I venture to say that the Analyst Style of Thinking would most closely correspond with the introvert, intuitive, thinking types (ISTJ Inspector, INTP Architect, and INTJ Mastermind). This is most certainly true in my case – I am an iNTj, and have a very strong preference for the Analyst Style of Thinking.
I wonder what the others out there think - the Composers, Teachers, Champions, and so on?
Some More Good Stuff on iNTj
If you want to know more about the typical daily life of an iNTj - see this blog post. Let me warn you, it’s quite long, but the fact that it has more than 600 comments, should tell you how it resonates with a lot of iNTjs!
Jack likes my blog
Therefore I like Jack
Jill doesn’t like my blog
Therefore I don’t like Jill
Jack likes Jill
Jill doesn’t like my blog
They have a fight
Jack doesn’t like Jill
I love Jack for not liking Jill
Jill hates me for making Jack not like her
I hate Jill for hating me
Jack loves me
With me so far? I don’t think so, but if you are, you must read R. D. Laing’s book, “Knots”. I read the book during my adolescent years, and didn’t think it would appeal to most people. I was hypnotized and trapped by it. Then I discovered that the book was a great success when it sold 75,000 copies in US in a few weeks, when published in 1970. But that was a different era…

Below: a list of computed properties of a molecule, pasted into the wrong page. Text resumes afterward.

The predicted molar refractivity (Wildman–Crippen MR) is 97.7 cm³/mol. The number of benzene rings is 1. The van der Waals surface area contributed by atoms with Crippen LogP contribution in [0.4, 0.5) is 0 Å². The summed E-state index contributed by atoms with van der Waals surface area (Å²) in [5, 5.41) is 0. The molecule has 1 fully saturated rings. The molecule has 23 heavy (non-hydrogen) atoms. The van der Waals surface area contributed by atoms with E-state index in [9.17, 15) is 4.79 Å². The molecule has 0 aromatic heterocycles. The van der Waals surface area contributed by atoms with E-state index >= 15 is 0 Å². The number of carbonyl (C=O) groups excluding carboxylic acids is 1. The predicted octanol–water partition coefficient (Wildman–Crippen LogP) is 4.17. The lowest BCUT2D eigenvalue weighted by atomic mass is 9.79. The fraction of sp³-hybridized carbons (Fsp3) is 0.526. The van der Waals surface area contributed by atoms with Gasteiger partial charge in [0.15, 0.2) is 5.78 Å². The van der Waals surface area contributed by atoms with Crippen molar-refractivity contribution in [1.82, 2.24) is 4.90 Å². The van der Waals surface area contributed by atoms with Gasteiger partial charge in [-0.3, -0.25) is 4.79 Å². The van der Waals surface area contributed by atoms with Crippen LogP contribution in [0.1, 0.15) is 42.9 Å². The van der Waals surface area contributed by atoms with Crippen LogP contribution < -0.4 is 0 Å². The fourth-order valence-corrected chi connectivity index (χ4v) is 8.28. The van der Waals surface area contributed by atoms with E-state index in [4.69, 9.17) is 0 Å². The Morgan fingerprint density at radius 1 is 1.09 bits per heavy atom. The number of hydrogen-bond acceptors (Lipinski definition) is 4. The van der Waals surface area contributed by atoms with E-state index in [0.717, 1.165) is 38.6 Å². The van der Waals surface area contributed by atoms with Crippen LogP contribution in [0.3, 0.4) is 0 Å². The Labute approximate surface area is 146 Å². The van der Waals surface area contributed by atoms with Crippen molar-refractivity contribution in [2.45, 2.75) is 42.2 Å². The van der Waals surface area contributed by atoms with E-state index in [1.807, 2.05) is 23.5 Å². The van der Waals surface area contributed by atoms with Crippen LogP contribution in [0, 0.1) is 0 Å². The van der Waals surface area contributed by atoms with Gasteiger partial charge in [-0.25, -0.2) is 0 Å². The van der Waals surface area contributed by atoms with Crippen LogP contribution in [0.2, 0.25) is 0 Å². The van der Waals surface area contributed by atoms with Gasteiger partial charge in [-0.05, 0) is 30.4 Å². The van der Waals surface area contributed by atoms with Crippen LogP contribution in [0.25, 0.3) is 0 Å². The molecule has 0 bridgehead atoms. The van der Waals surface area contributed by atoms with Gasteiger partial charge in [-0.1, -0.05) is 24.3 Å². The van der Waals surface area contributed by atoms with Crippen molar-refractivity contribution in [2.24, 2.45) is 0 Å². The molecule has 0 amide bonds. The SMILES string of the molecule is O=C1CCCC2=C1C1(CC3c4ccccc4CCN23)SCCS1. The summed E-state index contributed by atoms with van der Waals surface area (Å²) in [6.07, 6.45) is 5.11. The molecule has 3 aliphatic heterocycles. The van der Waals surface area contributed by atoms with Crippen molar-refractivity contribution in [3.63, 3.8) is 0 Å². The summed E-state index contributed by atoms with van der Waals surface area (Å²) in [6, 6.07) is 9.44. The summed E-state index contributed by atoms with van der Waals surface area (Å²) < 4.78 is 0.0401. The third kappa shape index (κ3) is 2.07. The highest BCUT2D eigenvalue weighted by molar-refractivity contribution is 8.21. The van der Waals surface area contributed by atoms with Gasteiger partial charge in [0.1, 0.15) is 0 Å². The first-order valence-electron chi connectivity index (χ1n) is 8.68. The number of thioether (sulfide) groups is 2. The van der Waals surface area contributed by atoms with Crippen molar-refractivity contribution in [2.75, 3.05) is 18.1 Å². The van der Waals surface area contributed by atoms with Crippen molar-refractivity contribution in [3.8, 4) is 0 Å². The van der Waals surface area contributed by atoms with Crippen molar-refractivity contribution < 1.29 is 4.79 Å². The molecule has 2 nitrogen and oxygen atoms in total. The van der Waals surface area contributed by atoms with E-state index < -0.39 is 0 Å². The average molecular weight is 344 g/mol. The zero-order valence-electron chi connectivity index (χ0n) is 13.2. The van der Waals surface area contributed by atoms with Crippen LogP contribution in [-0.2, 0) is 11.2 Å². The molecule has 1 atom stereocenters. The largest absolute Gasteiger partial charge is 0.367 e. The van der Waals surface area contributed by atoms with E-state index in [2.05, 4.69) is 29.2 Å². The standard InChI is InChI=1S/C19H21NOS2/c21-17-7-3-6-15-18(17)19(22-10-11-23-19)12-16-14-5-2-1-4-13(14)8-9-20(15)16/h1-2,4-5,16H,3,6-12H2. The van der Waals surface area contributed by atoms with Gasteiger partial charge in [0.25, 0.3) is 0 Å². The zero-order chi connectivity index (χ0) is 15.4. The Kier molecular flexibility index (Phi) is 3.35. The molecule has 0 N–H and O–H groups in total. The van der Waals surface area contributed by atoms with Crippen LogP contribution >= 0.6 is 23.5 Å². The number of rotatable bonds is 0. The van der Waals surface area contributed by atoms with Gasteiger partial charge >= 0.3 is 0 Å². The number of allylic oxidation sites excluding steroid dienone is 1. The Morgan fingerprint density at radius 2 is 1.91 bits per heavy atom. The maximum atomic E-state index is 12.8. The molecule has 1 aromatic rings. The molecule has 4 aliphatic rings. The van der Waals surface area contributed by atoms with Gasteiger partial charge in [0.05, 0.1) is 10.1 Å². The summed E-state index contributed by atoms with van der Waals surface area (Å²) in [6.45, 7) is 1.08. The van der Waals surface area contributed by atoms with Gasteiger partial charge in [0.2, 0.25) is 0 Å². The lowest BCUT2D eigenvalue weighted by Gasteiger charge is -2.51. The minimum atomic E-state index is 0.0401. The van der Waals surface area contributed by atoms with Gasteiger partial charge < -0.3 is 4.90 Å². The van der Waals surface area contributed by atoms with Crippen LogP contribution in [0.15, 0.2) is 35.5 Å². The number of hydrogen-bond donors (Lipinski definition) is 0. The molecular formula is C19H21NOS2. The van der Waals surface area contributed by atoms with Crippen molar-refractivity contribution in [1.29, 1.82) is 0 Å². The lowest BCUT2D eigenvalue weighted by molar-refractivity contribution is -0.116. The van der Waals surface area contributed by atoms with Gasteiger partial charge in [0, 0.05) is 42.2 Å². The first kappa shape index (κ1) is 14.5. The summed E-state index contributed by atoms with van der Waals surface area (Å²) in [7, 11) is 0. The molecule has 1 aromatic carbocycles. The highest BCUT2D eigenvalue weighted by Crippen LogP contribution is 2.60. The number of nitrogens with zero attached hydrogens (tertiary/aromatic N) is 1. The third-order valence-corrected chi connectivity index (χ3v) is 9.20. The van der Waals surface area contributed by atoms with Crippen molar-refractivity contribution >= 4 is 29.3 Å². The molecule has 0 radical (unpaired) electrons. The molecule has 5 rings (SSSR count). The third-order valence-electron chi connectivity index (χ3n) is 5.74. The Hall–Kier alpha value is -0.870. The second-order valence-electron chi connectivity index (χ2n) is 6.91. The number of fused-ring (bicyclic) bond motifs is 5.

R. D. Laing was a controversial psychiatrist - an excerpt from his Wikipedia entry:
“Laing was, moreover, a critic of psychiatric diagnosis, he argued that diagnosis of a mental disorder contradicted accepted medical procedure: diagnosis was made on the basis of behavior or conduct, and examination and ancillary tests that traditionally precede diagnosis of viable pathologies occurred after the diagnosis of mental disorder. Hence, psychiatry was founded on a false epistemology: illness diagnosed by conduct but treated biologically.”
A real excerpt from the book:
Once upon a time, when Jack was little,
he wanted to be with his mummy all the time
and was frightened she would go away
later, when he was a little bigger,
he wanted to be away from his mummy
and was frightened that
she wanted him to be with her all the time
when he grew up he fell in love with Jill
and he wanted to be with her all the time
and was frightened she would go away
when he was a little older,
he did not want to be with Jill all the time
he was frightened
that she wanted to be with him all the time, and
that she was frightened
that he did not want to be with her all the time
Jack frightens Jill he will leave her
because he is frightened she will leave him.
If you’re really, I mean really, interested in reading more of this stuff, there are excerpts of the book to be found here.